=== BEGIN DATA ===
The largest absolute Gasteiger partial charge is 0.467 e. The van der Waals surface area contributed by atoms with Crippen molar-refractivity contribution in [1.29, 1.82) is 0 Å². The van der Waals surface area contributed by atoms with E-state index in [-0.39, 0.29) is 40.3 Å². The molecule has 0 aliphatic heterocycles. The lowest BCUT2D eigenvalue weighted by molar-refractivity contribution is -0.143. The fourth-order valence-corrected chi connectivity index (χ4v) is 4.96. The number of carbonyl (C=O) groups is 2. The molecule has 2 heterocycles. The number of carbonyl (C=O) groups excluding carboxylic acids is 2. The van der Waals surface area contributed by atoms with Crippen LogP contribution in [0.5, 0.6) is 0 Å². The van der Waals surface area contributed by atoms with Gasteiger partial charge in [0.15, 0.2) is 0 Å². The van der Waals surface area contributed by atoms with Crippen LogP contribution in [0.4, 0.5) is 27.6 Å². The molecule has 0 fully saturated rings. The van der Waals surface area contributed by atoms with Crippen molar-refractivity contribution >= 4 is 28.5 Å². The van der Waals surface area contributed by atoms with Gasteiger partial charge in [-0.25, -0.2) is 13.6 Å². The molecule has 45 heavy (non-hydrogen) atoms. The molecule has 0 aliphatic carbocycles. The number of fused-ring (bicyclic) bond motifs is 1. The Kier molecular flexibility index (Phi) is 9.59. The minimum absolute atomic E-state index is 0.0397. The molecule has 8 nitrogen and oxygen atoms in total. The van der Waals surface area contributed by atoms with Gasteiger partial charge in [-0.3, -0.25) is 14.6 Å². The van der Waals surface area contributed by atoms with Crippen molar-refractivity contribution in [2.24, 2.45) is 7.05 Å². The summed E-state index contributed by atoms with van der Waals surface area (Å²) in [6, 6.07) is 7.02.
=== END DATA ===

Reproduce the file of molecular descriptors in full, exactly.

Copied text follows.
The largest absolute Gasteiger partial charge is 0.467 e. The van der Waals surface area contributed by atoms with Crippen molar-refractivity contribution in [1.29, 1.82) is 0 Å². The van der Waals surface area contributed by atoms with E-state index in [-0.39, 0.29) is 40.3 Å². The molecule has 0 aliphatic heterocycles. The lowest BCUT2D eigenvalue weighted by molar-refractivity contribution is -0.143. The fourth-order valence-corrected chi connectivity index (χ4v) is 4.96. The number of carbonyl (C=O) groups is 2. The molecule has 2 heterocycles. The number of carbonyl (C=O) groups excluding carboxylic acids is 2. The van der Waals surface area contributed by atoms with Crippen LogP contribution in [0.5, 0.6) is 0 Å². The van der Waals surface area contributed by atoms with Gasteiger partial charge in [0.15, 0.2) is 0 Å². The van der Waals surface area contributed by atoms with Crippen LogP contribution in [0.4, 0.5) is 27.6 Å². The molecule has 0 fully saturated rings. The van der Waals surface area contributed by atoms with Crippen molar-refractivity contribution >= 4 is 28.5 Å². The van der Waals surface area contributed by atoms with Gasteiger partial charge in [-0.25, -0.2) is 13.6 Å². The molecule has 45 heavy (non-hydrogen) atoms. The molecule has 0 aliphatic carbocycles. The number of fused-ring (bicyclic) bond motifs is 1. The Kier molecular flexibility index (Phi) is 9.59. The minimum absolute atomic E-state index is 0.0397. The molecule has 8 nitrogen and oxygen atoms in total. The van der Waals surface area contributed by atoms with Gasteiger partial charge in [-0.3, -0.25) is 14.6 Å². The van der Waals surface area contributed by atoms with Crippen molar-refractivity contribution in [2.24, 2.45) is 7.05 Å². The summed E-state index contributed by atoms with van der Waals surface area (Å²) in [6, 6.07) is 7.02.